We need to decouple this and so let’s use events to do it. It’s the perfect example of using events to do that, so that’s what we did.
Jon: Usually, when I think of using an event, my first thought is, “Inside of AWS, is there some natural thing that just has an event already that I can take advantage of?” Did you do something like that, or did you have to write some code to make the event happen?
Chris: There are facilities in AWS where you can get that for free, where it’s already wired in.
Jon: Right. It’s not what would be like an S3 bucket when an object gets written to it, it can generate an event automatically.
Chris: Exactly. If these submissions that we’re creating were actually files that we can dump on S3 then that would be an option perhaps but that’s not the case. These submissions, it’s all code. It’s actually going into multiple backend stores, some no sequel, some relational, it wasn’t for a free way of triggering an event there in that. But the good news is that it’s not a lot of work to actually trigger that event. we’re going to be using the pub-sub design pattern here. We’re going to publish an event and then we’re going to have something that subscribes to that list and listens to that and does something that with.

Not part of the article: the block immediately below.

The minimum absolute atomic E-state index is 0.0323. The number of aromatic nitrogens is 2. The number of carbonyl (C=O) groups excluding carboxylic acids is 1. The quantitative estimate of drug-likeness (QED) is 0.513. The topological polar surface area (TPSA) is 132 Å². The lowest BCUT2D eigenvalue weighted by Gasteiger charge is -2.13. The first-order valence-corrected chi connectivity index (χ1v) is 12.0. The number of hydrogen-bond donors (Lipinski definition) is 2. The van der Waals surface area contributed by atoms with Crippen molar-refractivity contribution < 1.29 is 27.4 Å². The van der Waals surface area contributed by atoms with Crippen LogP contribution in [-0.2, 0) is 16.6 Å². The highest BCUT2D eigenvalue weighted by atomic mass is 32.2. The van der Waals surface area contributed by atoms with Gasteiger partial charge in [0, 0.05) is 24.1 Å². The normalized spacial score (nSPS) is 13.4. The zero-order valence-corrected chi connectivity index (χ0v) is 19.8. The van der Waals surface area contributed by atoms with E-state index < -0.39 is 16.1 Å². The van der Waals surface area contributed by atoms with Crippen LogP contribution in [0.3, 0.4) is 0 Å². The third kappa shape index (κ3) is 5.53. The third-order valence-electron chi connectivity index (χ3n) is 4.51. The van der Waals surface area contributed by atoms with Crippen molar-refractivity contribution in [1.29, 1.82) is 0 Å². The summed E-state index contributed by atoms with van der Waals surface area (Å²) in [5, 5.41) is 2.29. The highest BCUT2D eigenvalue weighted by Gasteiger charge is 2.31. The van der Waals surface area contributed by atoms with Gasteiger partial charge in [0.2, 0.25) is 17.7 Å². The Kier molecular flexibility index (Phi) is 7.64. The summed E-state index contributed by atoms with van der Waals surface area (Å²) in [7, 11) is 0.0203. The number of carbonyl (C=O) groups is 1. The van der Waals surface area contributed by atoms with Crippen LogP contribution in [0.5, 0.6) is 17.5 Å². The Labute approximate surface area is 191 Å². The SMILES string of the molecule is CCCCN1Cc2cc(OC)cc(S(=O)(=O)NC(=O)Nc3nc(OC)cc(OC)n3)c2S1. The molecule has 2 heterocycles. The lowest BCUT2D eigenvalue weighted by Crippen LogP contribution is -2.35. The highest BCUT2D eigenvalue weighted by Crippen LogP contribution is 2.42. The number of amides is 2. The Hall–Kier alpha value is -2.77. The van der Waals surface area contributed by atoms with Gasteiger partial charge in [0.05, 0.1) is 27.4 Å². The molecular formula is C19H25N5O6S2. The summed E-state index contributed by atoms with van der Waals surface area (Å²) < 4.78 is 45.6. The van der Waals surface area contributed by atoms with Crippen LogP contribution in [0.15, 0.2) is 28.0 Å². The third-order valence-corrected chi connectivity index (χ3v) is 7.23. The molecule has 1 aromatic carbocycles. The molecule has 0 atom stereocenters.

In AWS land, we can use SNS as the way of publishing these things, of triggering these events. It becomes pretty straightforward and our primary application, we just have to make some code changes there to say, “Hey, as we receive these submissions for these quality checks, we’ve done the validation that’s required, we create them in our databases and what not, before we then return back success to the caller.” We can then make a call to SNS to say, “Just publish this event.” We’re going to send the message to SNS and basically to just let messages, “Hey, the submission was just created.” That’s all the main application has to do. There’s really little and nothing else that it has to do as part of this.